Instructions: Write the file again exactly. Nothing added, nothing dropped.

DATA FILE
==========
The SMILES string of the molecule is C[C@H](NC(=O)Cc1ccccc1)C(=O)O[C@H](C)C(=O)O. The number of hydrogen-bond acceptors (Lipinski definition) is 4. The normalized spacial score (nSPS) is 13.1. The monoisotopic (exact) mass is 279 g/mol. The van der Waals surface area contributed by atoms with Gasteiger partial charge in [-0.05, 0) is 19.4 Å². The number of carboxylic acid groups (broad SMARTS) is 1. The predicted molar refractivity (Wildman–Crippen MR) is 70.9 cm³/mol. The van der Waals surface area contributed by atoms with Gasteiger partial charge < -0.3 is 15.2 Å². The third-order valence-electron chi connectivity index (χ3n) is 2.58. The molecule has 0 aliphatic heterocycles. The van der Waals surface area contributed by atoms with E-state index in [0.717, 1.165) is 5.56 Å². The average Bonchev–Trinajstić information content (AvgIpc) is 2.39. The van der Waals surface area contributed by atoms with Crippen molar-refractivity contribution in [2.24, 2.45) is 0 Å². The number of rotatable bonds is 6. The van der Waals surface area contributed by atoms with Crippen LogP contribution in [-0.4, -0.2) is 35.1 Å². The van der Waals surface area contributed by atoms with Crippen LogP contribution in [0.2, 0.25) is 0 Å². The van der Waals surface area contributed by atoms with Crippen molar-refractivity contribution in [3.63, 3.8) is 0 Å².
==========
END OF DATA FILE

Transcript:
The SMILES string of the molecule is C[C@H](NC(=O)Cc1ccccc1)C(=O)O[C@H](C)C(=O)O. The number of hydrogen-bond acceptors (Lipinski definition) is 4. The normalized spacial score (nSPS) is 13.1. The monoisotopic (exact) mass is 279 g/mol. The van der Waals surface area contributed by atoms with Gasteiger partial charge in [-0.05, 0) is 19.4 Å². The number of carboxylic acid groups (broad SMARTS) is 1. The predicted molar refractivity (Wildman–Crippen MR) is 70.9 cm³/mol. The van der Waals surface area contributed by atoms with Gasteiger partial charge < -0.3 is 15.2 Å². The third-order valence-electron chi connectivity index (χ3n) is 2.58. The molecule has 0 aliphatic heterocycles. The van der Waals surface area contributed by atoms with E-state index in [0.717, 1.165) is 5.56 Å². The average Bonchev–Trinajstić information content (AvgIpc) is 2.39. The van der Waals surface area contributed by atoms with Crippen molar-refractivity contribution in [2.24, 2.45) is 0 Å². The number of rotatable bonds is 6. The van der Waals surface area contributed by atoms with Crippen LogP contribution in [-0.4, -0.2) is 35.1 Å². The van der Waals surface area contributed by atoms with Crippen LogP contribution in [0.2, 0.25) is 0 Å². The van der Waals surface area contributed by atoms with Crippen molar-refractivity contribution in [3.63, 3.8) is 0 Å².